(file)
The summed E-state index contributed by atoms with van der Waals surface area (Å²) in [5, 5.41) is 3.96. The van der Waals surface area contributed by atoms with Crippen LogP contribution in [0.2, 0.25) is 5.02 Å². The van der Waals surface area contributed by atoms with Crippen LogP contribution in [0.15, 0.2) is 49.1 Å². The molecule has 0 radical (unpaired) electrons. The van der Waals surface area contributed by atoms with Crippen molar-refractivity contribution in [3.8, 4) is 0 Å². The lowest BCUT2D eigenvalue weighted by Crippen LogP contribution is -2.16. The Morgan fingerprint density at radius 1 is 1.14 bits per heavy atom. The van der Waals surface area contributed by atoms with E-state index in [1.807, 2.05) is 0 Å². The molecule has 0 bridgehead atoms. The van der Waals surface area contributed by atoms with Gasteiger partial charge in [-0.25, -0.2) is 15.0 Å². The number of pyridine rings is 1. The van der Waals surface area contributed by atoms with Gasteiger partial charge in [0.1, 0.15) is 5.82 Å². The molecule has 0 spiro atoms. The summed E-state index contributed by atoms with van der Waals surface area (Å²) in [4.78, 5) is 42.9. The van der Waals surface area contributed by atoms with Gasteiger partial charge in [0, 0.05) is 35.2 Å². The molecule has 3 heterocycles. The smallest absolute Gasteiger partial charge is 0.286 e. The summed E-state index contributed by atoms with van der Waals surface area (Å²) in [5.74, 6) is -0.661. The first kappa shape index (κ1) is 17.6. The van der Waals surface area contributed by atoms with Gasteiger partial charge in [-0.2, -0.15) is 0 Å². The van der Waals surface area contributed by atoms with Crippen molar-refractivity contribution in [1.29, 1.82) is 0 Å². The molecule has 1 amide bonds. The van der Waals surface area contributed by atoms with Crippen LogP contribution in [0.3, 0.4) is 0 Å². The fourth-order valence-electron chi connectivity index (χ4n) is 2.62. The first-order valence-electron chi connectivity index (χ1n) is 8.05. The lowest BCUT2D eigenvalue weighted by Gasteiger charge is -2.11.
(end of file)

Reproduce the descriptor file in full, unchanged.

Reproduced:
The summed E-state index contributed by atoms with van der Waals surface area (Å²) in [5, 5.41) is 3.96. The van der Waals surface area contributed by atoms with Crippen LogP contribution in [0.2, 0.25) is 5.02 Å². The van der Waals surface area contributed by atoms with Crippen LogP contribution in [0.15, 0.2) is 49.1 Å². The molecule has 0 radical (unpaired) electrons. The van der Waals surface area contributed by atoms with Crippen molar-refractivity contribution in [3.8, 4) is 0 Å². The lowest BCUT2D eigenvalue weighted by Crippen LogP contribution is -2.16. The Morgan fingerprint density at radius 1 is 1.14 bits per heavy atom. The van der Waals surface area contributed by atoms with E-state index in [1.807, 2.05) is 0 Å². The molecule has 0 bridgehead atoms. The van der Waals surface area contributed by atoms with Gasteiger partial charge in [-0.25, -0.2) is 15.0 Å². The number of pyridine rings is 1. The van der Waals surface area contributed by atoms with Gasteiger partial charge in [0.1, 0.15) is 5.82 Å². The molecule has 0 spiro atoms. The summed E-state index contributed by atoms with van der Waals surface area (Å²) in [4.78, 5) is 42.9. The van der Waals surface area contributed by atoms with Gasteiger partial charge in [0, 0.05) is 35.2 Å². The molecule has 3 heterocycles. The smallest absolute Gasteiger partial charge is 0.286 e. The summed E-state index contributed by atoms with van der Waals surface area (Å²) in [5.74, 6) is -0.661. The first kappa shape index (κ1) is 17.6. The van der Waals surface area contributed by atoms with Gasteiger partial charge in [-0.2, -0.15) is 0 Å². The van der Waals surface area contributed by atoms with Crippen molar-refractivity contribution in [1.29, 1.82) is 0 Å². The molecule has 1 amide bonds. The van der Waals surface area contributed by atoms with Crippen LogP contribution in [0.3, 0.4) is 0 Å². The fourth-order valence-electron chi connectivity index (χ4n) is 2.62. The first-order valence-electron chi connectivity index (χ1n) is 8.05. The lowest BCUT2D eigenvalue weighted by Gasteiger charge is -2.11.